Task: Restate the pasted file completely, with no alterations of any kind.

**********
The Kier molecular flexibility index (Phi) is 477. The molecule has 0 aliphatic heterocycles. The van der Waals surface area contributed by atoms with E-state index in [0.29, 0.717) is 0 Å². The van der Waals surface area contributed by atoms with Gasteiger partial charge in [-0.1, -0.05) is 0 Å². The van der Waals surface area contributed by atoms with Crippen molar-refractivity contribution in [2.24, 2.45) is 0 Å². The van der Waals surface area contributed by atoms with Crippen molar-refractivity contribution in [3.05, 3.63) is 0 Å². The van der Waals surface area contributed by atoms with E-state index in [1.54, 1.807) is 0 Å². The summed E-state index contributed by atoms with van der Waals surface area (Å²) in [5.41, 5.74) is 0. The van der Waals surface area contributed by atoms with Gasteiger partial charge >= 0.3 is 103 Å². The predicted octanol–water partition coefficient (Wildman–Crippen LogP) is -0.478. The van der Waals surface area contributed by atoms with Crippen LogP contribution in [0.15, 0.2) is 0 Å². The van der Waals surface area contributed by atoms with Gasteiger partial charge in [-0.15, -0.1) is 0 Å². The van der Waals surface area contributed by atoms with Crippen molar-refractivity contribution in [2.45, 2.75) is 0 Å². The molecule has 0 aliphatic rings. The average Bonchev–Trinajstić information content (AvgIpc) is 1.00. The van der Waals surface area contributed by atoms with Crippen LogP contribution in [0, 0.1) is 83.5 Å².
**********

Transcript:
The Kier molecular flexibility index (Phi) is 477. The molecule has 0 aliphatic heterocycles. The van der Waals surface area contributed by atoms with E-state index in [0.29, 0.717) is 0 Å². The van der Waals surface area contributed by atoms with Gasteiger partial charge in [-0.1, -0.05) is 0 Å². The van der Waals surface area contributed by atoms with Crippen molar-refractivity contribution in [2.24, 2.45) is 0 Å². The van der Waals surface area contributed by atoms with Crippen molar-refractivity contribution in [3.05, 3.63) is 0 Å². The van der Waals surface area contributed by atoms with E-state index in [1.54, 1.807) is 0 Å². The summed E-state index contributed by atoms with van der Waals surface area (Å²) in [5.41, 5.74) is 0. The van der Waals surface area contributed by atoms with Gasteiger partial charge >= 0.3 is 103 Å². The predicted octanol–water partition coefficient (Wildman–Crippen LogP) is -0.478. The van der Waals surface area contributed by atoms with Crippen LogP contribution in [0.15, 0.2) is 0 Å². The van der Waals surface area contributed by atoms with Gasteiger partial charge in [-0.15, -0.1) is 0 Å². The van der Waals surface area contributed by atoms with Crippen molar-refractivity contribution in [2.45, 2.75) is 0 Å². The molecule has 0 aliphatic rings. The average Bonchev–Trinajstić information content (AvgIpc) is 1.00. The van der Waals surface area contributed by atoms with Crippen LogP contribution in [0, 0.1) is 83.5 Å².